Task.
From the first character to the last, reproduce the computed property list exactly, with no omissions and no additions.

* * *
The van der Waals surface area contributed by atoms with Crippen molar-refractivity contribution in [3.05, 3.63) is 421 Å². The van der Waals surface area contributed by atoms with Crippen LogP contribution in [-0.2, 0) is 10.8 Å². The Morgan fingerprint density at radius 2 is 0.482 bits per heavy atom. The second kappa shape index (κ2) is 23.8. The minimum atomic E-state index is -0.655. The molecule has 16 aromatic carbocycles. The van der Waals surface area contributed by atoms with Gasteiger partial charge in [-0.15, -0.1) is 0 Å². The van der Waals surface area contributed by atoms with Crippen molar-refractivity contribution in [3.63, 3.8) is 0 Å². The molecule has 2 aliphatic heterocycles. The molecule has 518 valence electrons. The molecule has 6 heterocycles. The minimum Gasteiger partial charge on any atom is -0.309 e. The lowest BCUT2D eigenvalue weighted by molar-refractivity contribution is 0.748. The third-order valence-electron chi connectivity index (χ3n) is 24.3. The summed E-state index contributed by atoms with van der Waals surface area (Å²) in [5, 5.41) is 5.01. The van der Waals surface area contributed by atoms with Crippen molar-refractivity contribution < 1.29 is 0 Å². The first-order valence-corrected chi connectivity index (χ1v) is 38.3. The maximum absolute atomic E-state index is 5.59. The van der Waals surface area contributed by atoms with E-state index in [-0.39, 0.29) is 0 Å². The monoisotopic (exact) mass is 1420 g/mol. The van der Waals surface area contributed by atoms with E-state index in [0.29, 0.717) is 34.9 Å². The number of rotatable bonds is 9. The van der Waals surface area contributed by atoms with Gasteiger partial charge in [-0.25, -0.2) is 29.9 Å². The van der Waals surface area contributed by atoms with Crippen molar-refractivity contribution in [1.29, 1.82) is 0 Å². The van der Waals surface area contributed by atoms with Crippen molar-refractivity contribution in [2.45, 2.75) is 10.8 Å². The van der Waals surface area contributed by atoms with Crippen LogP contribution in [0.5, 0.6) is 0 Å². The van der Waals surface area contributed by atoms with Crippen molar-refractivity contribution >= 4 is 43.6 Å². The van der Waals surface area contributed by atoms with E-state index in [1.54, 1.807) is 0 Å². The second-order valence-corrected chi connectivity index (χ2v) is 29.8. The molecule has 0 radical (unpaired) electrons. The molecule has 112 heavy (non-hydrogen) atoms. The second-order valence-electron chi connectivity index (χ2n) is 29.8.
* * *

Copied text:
The van der Waals surface area contributed by atoms with Crippen molar-refractivity contribution in [3.05, 3.63) is 421 Å². The van der Waals surface area contributed by atoms with Crippen LogP contribution in [-0.2, 0) is 10.8 Å². The Morgan fingerprint density at radius 2 is 0.482 bits per heavy atom. The second kappa shape index (κ2) is 23.8. The minimum atomic E-state index is -0.655. The molecule has 16 aromatic carbocycles. The van der Waals surface area contributed by atoms with Gasteiger partial charge in [-0.15, -0.1) is 0 Å². The van der Waals surface area contributed by atoms with Crippen molar-refractivity contribution in [3.63, 3.8) is 0 Å². The molecule has 2 aliphatic heterocycles. The molecule has 518 valence electrons. The molecule has 6 heterocycles. The minimum Gasteiger partial charge on any atom is -0.309 e. The lowest BCUT2D eigenvalue weighted by molar-refractivity contribution is 0.748. The third-order valence-electron chi connectivity index (χ3n) is 24.3. The summed E-state index contributed by atoms with van der Waals surface area (Å²) in [5, 5.41) is 5.01. The van der Waals surface area contributed by atoms with Crippen molar-refractivity contribution < 1.29 is 0 Å². The first-order valence-corrected chi connectivity index (χ1v) is 38.3. The maximum absolute atomic E-state index is 5.59. The van der Waals surface area contributed by atoms with E-state index in [-0.39, 0.29) is 0 Å². The monoisotopic (exact) mass is 1420 g/mol. The van der Waals surface area contributed by atoms with E-state index in [0.29, 0.717) is 34.9 Å². The number of rotatable bonds is 9. The van der Waals surface area contributed by atoms with Gasteiger partial charge in [-0.25, -0.2) is 29.9 Å². The van der Waals surface area contributed by atoms with Crippen molar-refractivity contribution in [1.29, 1.82) is 0 Å². The van der Waals surface area contributed by atoms with Crippen molar-refractivity contribution in [2.45, 2.75) is 10.8 Å². The van der Waals surface area contributed by atoms with Crippen LogP contribution in [0.5, 0.6) is 0 Å². The van der Waals surface area contributed by atoms with Crippen molar-refractivity contribution >= 4 is 43.6 Å². The van der Waals surface area contributed by atoms with E-state index in [1.54, 1.807) is 0 Å². The second-order valence-corrected chi connectivity index (χ2v) is 29.8. The molecule has 0 radical (unpaired) electrons. The molecule has 112 heavy (non-hydrogen) atoms. The second-order valence-electron chi connectivity index (χ2n) is 29.8.